Noakes, M. A., Schmitt, A. J., McCallum, E., & Schutte, K. (2019). Speech-to-text assistive technology for the written expression of students with traumatic brain injuries: A single case experimental study . School Psychology , 34 (6), 656–664. https://doi.org/10.1037/spq0000316
Noakes, M. A., Schmitt, A. J., McCallum, E., & Schutte, K. (2019). Speech-to-text assistive technology for the written expression of students with traumatic brain injuries: A single case experimental study. School Psychology, 34(6), 656–664. https://doi.org/10.1037/spq0000316
Students' dictated response as documented using speech-to-text assistive technology (AT) was investigated for a written test-like task. These compositions were compared with students' handwritten products, responding to paper-based typed writing prompts. The voice recognition software was Dragon Naturally Speaking (DNS); students spoke into microphones connected to laptop computers after viewing writing prompts on computer screens. Researchers noted that participants completed the test-like tasks in separate quiet settings.
Three (3) students with traumatic brain injuries (TBIs) of moderate to severe degrees participated. One student attended each of three grades—grades 4, 8, and 9—in a metropolitan area in a mid-Atlantic state (U.S.). Their ethnicity ("African American") and gender (male), and their current ages and ages at which they experienced brain injuries were also reported.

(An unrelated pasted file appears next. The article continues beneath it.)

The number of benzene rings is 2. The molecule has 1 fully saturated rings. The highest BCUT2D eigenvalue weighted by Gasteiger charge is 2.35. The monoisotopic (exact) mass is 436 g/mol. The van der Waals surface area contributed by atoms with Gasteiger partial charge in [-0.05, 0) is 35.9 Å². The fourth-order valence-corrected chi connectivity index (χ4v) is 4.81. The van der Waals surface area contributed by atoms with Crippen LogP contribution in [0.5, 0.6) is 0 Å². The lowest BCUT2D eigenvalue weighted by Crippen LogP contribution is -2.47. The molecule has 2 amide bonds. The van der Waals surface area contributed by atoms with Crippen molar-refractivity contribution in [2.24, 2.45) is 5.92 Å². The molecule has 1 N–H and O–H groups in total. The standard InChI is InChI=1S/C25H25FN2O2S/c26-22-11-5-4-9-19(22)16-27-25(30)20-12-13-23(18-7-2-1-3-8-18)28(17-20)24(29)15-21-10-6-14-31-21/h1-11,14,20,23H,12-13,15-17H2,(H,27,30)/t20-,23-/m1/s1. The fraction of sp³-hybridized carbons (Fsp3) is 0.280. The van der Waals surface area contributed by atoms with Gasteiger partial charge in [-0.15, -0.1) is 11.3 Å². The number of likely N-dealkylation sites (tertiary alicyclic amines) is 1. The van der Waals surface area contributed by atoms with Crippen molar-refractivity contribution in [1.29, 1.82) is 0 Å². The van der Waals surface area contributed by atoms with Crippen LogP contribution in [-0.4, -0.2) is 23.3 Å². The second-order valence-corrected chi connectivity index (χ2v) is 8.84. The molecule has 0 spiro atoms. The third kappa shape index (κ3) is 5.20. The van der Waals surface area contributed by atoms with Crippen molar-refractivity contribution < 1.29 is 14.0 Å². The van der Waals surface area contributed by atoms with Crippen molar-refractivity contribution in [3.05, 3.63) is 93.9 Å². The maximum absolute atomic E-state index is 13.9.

The narrative writing task was to respond to story starter writing prompts from the AIMSweb assessment system (Powell-Smith & Shinn, 2004). Participants' dictated compositions, and their handwritten products, were measured according to these written expression curriculum-based measurement criteria: total words written, words spelled correctly, and correct writing sequences. An alternating-treatment, single-case study design was used, with a series of 10 different writing prompts, across five weeks. The handwriting of participants' written compositions was described qualitatively, in terms of size and legibility, according to authors' observations in comparing their handwriting with their student peers.
Participants scored relatively low and unchanging across test sessions in the handwriting condition in total words written (TWW), with averages ranging from 2 to 23 among them. In contrast, with speech-to-text, average TWW scores ranged from 44 to 101 across participants, and larger between-session variation for each student. Comparisons yielded 100% non-overlapping data points and large effect sizes for all three students, favoring the assistive technology (AT) condition. In the handwriting sessions, students produced averages between 0 and 23 words spelled correctly (WSC) among them, with no variation to very low variation across test sessions. In contrast, with speech-to-text, students' WSC scores averaged between 44 and 101 among them, with much more—yet still relatively stable—variation across test sessions. Comparisons showed 100% non-overlapping data points and large effects sizes for all three students, favoring the AT condition. Finally, participants scored low and unchanging across the handwriting condition sessions in correct writing sequences (CWS), with averages ranging from 0 to 23 among them. In contrast, when using speech-to-text, students' CWS scores averaged 42 to 87, with larger variation. Again, comparisons indicated 100% non-overlapping data points and large effect sizes, favoring the AT condition. Participants' handwritten products were described as oversized and either unrecognizable letters and words, or under-developed lettering (in comparison with peers without TBI) with recognizable words. Limitations of the study were reported, and future research directions were suggested.